You may have noticed that there’s a new bag on our shelves! They’ve got a new look, a new label, and are the face of our two newest Fresh Crop coffees. With a limited availability and some truly brilliant characteristics, these coffees are incredibly special and we thought you ought to know!
What is Fresh Crop?
Our Fresh Crop coffees are beans that our Roastmaster purchases in small amounts throughout the year. Typically, these coffees are special or unique in what they offer; either distinct in flavor and processing or award-winning coffees, so they can be more expensive. But that’s okay, because you won’t find coffees like these just anywhere.
Another important feature to remember about Fresh Crop is that they are limited in quantity so when they are gone they’re gone! But don’t let that discourage you. Our Roastmaster is always working to sample, roast, and cup the most sought after and interesting coffees he can find. When one is gone, another unique bean is getting ready to make its debut so keep an eye out!
Why is it important to us?
As we mentioned before, these coffees can be a little more expensive and a lot harder to come by than our typical Water Street staples but to us those details are absolutely worth being able to provide a premium, specialty coffee experience.
The Fresh Crop program also allow us the opportunity to educate our customers regularly about what we’re doing in the industry as well as providing a chance to support smaller, specialty farms right at their origin. For a look at one of our Fresh Crop suppliers, take a moment to check out Café Imports.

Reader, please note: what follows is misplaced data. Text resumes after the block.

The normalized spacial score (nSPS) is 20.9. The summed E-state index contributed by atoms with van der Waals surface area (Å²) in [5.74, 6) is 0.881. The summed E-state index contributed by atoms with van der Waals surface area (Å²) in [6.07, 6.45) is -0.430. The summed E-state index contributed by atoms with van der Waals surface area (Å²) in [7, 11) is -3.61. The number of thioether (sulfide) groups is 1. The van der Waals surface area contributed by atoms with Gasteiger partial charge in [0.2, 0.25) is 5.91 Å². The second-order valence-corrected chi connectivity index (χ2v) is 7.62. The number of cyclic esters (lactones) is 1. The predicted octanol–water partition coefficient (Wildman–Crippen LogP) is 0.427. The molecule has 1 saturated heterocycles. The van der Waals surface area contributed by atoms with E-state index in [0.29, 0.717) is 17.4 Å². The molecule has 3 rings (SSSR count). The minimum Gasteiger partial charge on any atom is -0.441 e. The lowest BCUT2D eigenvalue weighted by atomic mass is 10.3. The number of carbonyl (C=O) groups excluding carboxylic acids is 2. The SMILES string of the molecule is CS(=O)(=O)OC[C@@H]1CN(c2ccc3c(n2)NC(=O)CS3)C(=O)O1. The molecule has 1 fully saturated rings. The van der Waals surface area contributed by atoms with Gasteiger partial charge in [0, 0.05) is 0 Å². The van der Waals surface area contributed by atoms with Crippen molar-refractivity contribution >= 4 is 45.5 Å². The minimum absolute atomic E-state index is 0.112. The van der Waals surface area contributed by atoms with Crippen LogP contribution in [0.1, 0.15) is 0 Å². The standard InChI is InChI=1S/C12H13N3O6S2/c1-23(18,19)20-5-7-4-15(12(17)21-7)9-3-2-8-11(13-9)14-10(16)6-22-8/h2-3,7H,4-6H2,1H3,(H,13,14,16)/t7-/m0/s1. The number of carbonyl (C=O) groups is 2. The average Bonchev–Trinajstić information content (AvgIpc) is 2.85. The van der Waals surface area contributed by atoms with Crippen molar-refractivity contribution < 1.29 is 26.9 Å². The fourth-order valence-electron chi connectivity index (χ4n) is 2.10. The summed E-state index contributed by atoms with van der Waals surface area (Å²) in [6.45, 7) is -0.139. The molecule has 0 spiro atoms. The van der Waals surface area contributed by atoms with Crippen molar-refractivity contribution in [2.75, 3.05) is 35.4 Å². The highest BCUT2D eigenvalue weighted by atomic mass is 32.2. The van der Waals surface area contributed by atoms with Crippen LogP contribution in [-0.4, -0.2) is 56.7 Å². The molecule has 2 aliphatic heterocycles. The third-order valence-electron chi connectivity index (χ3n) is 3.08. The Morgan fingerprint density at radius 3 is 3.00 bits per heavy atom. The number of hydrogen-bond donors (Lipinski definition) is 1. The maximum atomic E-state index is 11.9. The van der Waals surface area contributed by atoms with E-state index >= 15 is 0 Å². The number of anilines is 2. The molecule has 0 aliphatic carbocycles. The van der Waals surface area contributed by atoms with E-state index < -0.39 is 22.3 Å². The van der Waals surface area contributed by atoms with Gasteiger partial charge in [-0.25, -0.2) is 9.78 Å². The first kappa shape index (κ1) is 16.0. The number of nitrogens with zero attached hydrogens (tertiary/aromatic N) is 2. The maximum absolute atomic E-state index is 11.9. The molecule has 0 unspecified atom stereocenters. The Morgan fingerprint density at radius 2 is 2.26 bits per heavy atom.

What are our current Fresh Crop Offerings?
Farm: Finca Chayote
Number of Farmers: 12
Varietals: Villa Sarchi
Production Method: Fully Washed
Finca Chayote, located in the West Valley of Costa Rica, is operated by the Aguilera Brothers. With the help of their brothers and sisters, they work the farm and mills themselves with no hired labor other than pickers during the harvest. This high-quality, traceable micro-lot from Costa Rica is a perfect example of the consistency and quality found in Costa Rican micro-lots today.
The coffee itself showcases an elegant acidity and smooth, polished body with flavor notes of tart cherry, caramel, and a pleasing sweetness.
Farm: Los Pirineos
Production Method: Black Honey
According to Piero Cristiani of Café Imports, El Salvador has traditionally been known for its bigger estates in the Santa Ana area. However, this crop comes from the Chalatenango area where cooler climates and its Pacamara plant variety have created another important place in the industry for El Salvador.
Pacamara refers to the varietal of coffee bean. A hybrid, it is a cross between the Maragogype and Pacas varietals, with a distinctly large bean size, often referred to as the “elephant bean”. Black honey is an indication of the processing style of this particular lot and it is important to note that the process does not in any way involve actual honey, or “miel,” in Spanish.
Honey processed coffee will yield different characteristics based on how often the coffee is turned during drying, or by how much mucilage is left on the parchment during drying. Black honey coffee is turned less often, or may have the most amount of mucilage on the bean during drying. The less-frequent turning or increased amount of mucilage allows the sugars to caramelize quickly, staining the bean a dark maroon or black color.
This coffee will provide a bright rounded acidity and a balanced body with earthy flavor notes and a particularly sweet finish.